Yesterday's signing of an agreement between the EPA and the city of Philadelphia to collaborate as partners on the implementation of the Green City, Clean Waters plan drew plenty of media attention. A few selections below:
"It’s been nearly forty years since Congress passed the Clean Water Act, yet drinking water is still threatened due to aging infrastructure. That’s why Mayor Michael Nutter says Philadelphia is leading the nation by partnering with the EPA to install new green technology to protect the city’s water ways from pollution. 'We will transform a third of our paved surfaces, like streets, parking lots and sidewalks, with green areas that will capture rain water and allow for higher capacity from our existing systems.'”
"The federal consent order, anticipated within the next several months, would make Philadelphia the first community to gain formal approval from EPA for using citywide investments in green infrastructure as a tool to comply with the Clean Water Act’s sewage overflow control requirements. How fitting that such an embrace of 21st century approaches to one of our nation’s most stubborn water pollution problems should come in this 40th anniversary year of Congress's adoption of the Clean Water Act!"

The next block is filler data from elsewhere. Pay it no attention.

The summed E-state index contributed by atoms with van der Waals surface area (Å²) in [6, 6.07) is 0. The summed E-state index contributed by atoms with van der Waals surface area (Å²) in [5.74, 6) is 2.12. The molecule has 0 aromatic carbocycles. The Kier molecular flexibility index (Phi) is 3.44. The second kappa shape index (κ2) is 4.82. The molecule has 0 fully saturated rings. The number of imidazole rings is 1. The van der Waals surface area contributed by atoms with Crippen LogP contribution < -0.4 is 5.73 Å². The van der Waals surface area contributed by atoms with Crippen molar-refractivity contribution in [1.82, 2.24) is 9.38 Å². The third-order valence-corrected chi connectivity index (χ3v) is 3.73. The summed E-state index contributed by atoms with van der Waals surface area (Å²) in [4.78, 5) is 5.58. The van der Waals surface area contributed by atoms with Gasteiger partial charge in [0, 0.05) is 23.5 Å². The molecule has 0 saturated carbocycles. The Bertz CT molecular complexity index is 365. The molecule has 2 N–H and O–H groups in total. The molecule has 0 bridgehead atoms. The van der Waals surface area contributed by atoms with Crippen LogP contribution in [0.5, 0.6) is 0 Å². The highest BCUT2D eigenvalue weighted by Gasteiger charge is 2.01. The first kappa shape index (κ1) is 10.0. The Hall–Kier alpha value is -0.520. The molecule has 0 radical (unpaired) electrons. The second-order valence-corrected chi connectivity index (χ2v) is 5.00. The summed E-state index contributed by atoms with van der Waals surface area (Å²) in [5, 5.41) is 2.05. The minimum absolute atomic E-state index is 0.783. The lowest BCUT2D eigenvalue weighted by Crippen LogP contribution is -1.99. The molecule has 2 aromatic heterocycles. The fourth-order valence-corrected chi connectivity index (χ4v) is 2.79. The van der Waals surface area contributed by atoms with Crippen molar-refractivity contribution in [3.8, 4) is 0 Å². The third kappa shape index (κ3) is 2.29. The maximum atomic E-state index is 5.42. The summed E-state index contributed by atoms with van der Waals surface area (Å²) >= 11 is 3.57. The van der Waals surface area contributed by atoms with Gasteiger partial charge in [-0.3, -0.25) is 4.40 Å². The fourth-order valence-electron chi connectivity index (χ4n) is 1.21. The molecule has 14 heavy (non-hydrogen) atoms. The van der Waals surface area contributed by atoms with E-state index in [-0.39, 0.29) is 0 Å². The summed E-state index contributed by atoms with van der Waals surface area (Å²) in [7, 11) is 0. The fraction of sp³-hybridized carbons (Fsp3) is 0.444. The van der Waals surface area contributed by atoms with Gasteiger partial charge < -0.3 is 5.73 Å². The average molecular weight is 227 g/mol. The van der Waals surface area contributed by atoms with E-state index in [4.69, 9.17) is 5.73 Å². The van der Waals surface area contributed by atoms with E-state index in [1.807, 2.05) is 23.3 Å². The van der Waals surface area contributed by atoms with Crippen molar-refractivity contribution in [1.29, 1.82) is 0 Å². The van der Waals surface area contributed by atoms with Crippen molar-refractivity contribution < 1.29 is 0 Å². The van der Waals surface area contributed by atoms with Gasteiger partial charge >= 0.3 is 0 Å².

"EPA administrator Lisa Jackson said she hopes Philadelphia can serve as a nationwide model. 'We want to see the benefits of green infrastructure taking hold in other large metropolitan areas, not just Philadelphia,' Jackson said at the signing. The EPA will help the city monitor water quality in surrounding rivers to measure the effectiveness of the new initiatives."
"EPA will provide technical assistance to Philadelphia--including identifying and promoting higher-performing green infrastructure designs--and join forces in several demonstration projects, including greening a school's gardens and revitalizing a low-income neighborhood with green designs."
“This agreement is the perfect example of what can happen when clean water agencies and EPA work together to use a common sense approach to solve our wet weather problems,” said Ken Kirk, executive director of NACWA. “We hope that this will serve as a strong example for both clean water utilities and regulatory agencies as they pursue similar solutions under EPA’s new integrated planning approach.”